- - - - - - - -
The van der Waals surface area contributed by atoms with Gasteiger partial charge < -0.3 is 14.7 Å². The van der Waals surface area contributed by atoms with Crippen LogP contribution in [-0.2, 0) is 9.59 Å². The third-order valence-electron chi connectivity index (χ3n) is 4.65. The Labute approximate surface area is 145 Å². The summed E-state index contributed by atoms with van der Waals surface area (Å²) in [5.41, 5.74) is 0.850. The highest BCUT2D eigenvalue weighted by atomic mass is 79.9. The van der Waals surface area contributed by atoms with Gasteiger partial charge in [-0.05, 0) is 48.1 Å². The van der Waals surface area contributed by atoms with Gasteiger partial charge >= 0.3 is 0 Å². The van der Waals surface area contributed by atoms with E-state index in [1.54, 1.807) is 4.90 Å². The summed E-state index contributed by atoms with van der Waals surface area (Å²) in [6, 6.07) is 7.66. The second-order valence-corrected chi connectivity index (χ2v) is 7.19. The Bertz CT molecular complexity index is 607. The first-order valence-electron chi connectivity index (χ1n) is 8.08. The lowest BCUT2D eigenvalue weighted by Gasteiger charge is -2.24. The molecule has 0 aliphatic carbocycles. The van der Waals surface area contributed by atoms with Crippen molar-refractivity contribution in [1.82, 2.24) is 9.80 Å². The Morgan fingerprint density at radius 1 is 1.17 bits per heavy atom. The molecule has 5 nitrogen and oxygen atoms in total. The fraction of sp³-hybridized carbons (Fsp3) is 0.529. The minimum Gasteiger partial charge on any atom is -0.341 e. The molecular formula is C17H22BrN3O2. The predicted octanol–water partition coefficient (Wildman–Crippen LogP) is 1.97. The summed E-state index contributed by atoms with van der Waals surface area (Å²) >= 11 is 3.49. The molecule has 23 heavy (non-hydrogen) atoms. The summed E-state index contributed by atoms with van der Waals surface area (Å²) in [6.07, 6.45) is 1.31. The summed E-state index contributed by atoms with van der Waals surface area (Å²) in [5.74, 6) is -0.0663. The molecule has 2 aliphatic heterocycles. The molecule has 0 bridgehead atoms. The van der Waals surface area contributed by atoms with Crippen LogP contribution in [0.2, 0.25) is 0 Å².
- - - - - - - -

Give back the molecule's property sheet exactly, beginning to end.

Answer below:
The van der Waals surface area contributed by atoms with Gasteiger partial charge < -0.3 is 14.7 Å². The van der Waals surface area contributed by atoms with Crippen LogP contribution in [-0.2, 0) is 9.59 Å². The third-order valence-electron chi connectivity index (χ3n) is 4.65. The Labute approximate surface area is 145 Å². The summed E-state index contributed by atoms with van der Waals surface area (Å²) in [5.41, 5.74) is 0.850. The highest BCUT2D eigenvalue weighted by atomic mass is 79.9. The van der Waals surface area contributed by atoms with Gasteiger partial charge in [-0.05, 0) is 48.1 Å². The van der Waals surface area contributed by atoms with Gasteiger partial charge >= 0.3 is 0 Å². The van der Waals surface area contributed by atoms with E-state index in [1.54, 1.807) is 4.90 Å². The summed E-state index contributed by atoms with van der Waals surface area (Å²) in [6, 6.07) is 7.66. The second-order valence-corrected chi connectivity index (χ2v) is 7.19. The Bertz CT molecular complexity index is 607. The first-order valence-electron chi connectivity index (χ1n) is 8.08. The lowest BCUT2D eigenvalue weighted by Gasteiger charge is -2.24. The molecule has 0 aliphatic carbocycles. The van der Waals surface area contributed by atoms with Crippen molar-refractivity contribution in [1.82, 2.24) is 9.80 Å². The Morgan fingerprint density at radius 1 is 1.17 bits per heavy atom. The molecule has 5 nitrogen and oxygen atoms in total. The fraction of sp³-hybridized carbons (Fsp3) is 0.529. The minimum Gasteiger partial charge on any atom is -0.341 e. The molecular formula is C17H22BrN3O2. The predicted octanol–water partition coefficient (Wildman–Crippen LogP) is 1.97. The summed E-state index contributed by atoms with van der Waals surface area (Å²) >= 11 is 3.49. The molecule has 23 heavy (non-hydrogen) atoms. The summed E-state index contributed by atoms with van der Waals surface area (Å²) in [6.07, 6.45) is 1.31. The summed E-state index contributed by atoms with van der Waals surface area (Å²) in [5.74, 6) is -0.0663. The molecule has 2 aliphatic heterocycles. The molecule has 0 bridgehead atoms. The van der Waals surface area contributed by atoms with Crippen LogP contribution in [0.2, 0.25) is 0 Å².